International funding could help Bangladesh to explore geothermal potential

Nowapara, Jessore, Bangladesh (source: flickr/ Sk Kabirul Hashan, creative commons)
Alexander Richter 23 Jan 2017

Geothermal energy could be a real option for Bangladesh meeting its growing energy demand, but requires international funding to quantify and explore its geothermal potential.

With an ever increasing energy demand and a shortage of energy supply, the country of Bangladesh is in need to explore all energy options. One of those is geothermal, as recently highlighted by Mosarof Hossain Montu at a press meeting.

While estimates putting the potential into “thousands” of MW for geothermal are likely exaggerated, due to the more lower temperature resources of the country, there is some real development potential.

To quantify and explore what geothermal could offer to the country, climate change funds of the UN and other organizations should be sought to explore geothermal resources in Bangladesh.

In a paper published for the World Geotheraml Congress, Mr. Montu, discusses the low-temperature mostly sedimentary basin resources in the country. There he also talks about the availability of well data from abandoned gas wells that provide temperatures of more than 120 degrees Celsius. In the paper he highlights several areas of specific interest and likelihood of representing geothermal development potential.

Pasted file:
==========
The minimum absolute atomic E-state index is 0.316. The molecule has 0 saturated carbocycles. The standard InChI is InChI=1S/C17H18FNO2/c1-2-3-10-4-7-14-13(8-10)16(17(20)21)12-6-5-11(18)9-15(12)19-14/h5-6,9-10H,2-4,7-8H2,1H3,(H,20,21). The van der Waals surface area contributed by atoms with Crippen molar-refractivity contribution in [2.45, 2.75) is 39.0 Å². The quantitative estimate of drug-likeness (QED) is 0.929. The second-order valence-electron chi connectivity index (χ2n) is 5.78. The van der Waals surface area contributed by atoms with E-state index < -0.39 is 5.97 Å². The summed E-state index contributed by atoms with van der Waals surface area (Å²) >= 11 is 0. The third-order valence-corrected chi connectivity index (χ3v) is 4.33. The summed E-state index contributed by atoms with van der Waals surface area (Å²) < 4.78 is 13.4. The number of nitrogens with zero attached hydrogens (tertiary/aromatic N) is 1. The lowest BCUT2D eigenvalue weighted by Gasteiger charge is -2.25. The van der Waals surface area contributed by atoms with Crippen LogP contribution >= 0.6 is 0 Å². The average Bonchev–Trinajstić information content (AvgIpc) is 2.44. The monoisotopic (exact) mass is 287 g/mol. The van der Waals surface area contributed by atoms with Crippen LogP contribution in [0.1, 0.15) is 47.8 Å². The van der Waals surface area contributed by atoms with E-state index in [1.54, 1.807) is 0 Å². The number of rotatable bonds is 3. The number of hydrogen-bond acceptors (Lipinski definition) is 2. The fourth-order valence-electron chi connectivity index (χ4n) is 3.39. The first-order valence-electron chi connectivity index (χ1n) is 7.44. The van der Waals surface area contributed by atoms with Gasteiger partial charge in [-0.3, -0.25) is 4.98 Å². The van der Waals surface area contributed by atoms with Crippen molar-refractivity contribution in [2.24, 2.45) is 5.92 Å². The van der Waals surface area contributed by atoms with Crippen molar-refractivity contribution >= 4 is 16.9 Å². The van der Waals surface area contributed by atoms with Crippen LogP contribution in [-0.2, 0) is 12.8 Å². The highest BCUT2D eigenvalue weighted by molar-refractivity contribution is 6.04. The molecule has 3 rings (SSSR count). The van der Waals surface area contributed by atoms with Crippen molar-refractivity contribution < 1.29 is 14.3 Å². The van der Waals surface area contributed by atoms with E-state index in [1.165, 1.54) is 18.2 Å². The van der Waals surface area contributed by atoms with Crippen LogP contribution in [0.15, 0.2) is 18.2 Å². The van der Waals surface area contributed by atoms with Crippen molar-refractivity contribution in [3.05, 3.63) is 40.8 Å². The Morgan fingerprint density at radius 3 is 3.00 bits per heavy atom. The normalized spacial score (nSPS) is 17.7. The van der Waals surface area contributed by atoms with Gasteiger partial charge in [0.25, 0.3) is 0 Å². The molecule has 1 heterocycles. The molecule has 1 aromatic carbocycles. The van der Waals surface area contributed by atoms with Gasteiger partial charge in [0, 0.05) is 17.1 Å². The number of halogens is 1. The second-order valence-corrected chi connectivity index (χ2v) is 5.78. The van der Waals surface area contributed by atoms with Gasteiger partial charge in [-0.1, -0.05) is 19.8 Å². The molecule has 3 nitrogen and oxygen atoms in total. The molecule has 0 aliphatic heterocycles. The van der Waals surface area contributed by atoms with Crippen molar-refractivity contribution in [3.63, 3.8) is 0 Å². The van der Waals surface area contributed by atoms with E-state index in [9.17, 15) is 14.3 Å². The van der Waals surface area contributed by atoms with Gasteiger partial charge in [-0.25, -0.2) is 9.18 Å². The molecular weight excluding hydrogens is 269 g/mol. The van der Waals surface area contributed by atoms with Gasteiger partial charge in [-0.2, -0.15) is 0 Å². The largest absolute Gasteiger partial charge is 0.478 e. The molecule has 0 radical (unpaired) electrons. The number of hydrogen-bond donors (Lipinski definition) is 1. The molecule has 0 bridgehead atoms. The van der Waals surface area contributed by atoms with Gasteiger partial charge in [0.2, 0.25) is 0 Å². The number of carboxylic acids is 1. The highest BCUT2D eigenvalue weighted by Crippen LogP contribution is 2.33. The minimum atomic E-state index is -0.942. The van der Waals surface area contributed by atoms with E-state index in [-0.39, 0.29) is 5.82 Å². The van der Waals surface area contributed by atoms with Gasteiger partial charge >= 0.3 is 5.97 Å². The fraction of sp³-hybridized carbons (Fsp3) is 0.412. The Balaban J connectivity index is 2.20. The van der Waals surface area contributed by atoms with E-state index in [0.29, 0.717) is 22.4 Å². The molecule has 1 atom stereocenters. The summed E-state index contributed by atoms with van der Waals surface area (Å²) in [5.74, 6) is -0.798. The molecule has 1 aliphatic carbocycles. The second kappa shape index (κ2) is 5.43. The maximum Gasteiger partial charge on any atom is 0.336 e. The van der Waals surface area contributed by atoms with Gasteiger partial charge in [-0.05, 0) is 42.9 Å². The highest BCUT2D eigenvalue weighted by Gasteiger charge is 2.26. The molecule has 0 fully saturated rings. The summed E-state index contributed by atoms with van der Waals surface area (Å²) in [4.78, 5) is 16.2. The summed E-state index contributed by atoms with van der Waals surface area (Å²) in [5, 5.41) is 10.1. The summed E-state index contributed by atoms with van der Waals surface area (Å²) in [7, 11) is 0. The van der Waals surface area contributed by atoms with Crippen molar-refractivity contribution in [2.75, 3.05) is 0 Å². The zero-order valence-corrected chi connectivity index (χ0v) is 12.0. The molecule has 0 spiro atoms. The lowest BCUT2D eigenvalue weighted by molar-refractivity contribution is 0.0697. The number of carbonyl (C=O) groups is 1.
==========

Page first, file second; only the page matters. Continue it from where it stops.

So far there is now mentionable work on geothermal energy in Bangladesh, despite some studies done in 2005/ 2010 by Swedish-Bangladeshi researchers under funding of the Royal Institute of Technology in Stockholm/ Sweden.  The work studied more than 50 abandoned wells in Bangladesh and recommended steps for geothermal energy production.  A pilot project was suggested that could utilise an abandoned gas well, but that never materialised.

Source: The Financial Express Bangladesh, Massum, M., “Low-Temperature Geothermal Systems in Sedimentary Basin and Their Prospect in Bangladesh” (WGC 2015)